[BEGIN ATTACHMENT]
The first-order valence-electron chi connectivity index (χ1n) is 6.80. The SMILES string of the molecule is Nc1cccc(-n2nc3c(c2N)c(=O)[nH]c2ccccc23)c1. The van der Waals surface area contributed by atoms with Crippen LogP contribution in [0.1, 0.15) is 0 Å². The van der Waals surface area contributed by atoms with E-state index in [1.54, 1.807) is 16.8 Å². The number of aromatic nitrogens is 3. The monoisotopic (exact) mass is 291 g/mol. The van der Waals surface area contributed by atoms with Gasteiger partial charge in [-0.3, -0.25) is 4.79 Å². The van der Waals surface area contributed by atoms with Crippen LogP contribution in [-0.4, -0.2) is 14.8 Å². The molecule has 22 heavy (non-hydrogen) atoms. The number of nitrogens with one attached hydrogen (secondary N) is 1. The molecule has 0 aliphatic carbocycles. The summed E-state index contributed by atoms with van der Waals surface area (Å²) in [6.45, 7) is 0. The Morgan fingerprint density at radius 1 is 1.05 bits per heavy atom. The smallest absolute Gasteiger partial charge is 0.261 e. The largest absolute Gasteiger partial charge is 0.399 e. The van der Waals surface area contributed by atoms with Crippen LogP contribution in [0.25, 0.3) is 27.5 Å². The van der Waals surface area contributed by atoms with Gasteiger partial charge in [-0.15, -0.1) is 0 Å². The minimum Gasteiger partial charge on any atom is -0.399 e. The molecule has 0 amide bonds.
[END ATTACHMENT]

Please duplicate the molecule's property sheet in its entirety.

The first-order valence-electron chi connectivity index (χ1n) is 6.80. The SMILES string of the molecule is Nc1cccc(-n2nc3c(c2N)c(=O)[nH]c2ccccc23)c1. The van der Waals surface area contributed by atoms with Crippen LogP contribution in [0.1, 0.15) is 0 Å². The van der Waals surface area contributed by atoms with E-state index in [1.54, 1.807) is 16.8 Å². The number of aromatic nitrogens is 3. The monoisotopic (exact) mass is 291 g/mol. The van der Waals surface area contributed by atoms with Gasteiger partial charge in [-0.3, -0.25) is 4.79 Å². The van der Waals surface area contributed by atoms with Crippen LogP contribution in [-0.4, -0.2) is 14.8 Å². The molecule has 22 heavy (non-hydrogen) atoms. The number of nitrogens with one attached hydrogen (secondary N) is 1. The molecule has 0 aliphatic carbocycles. The summed E-state index contributed by atoms with van der Waals surface area (Å²) in [6.45, 7) is 0. The Morgan fingerprint density at radius 1 is 1.05 bits per heavy atom. The smallest absolute Gasteiger partial charge is 0.261 e. The largest absolute Gasteiger partial charge is 0.399 e. The van der Waals surface area contributed by atoms with Crippen LogP contribution in [0.25, 0.3) is 27.5 Å². The van der Waals surface area contributed by atoms with Gasteiger partial charge in [-0.15, -0.1) is 0 Å². The minimum Gasteiger partial charge on any atom is -0.399 e. The molecule has 0 amide bonds.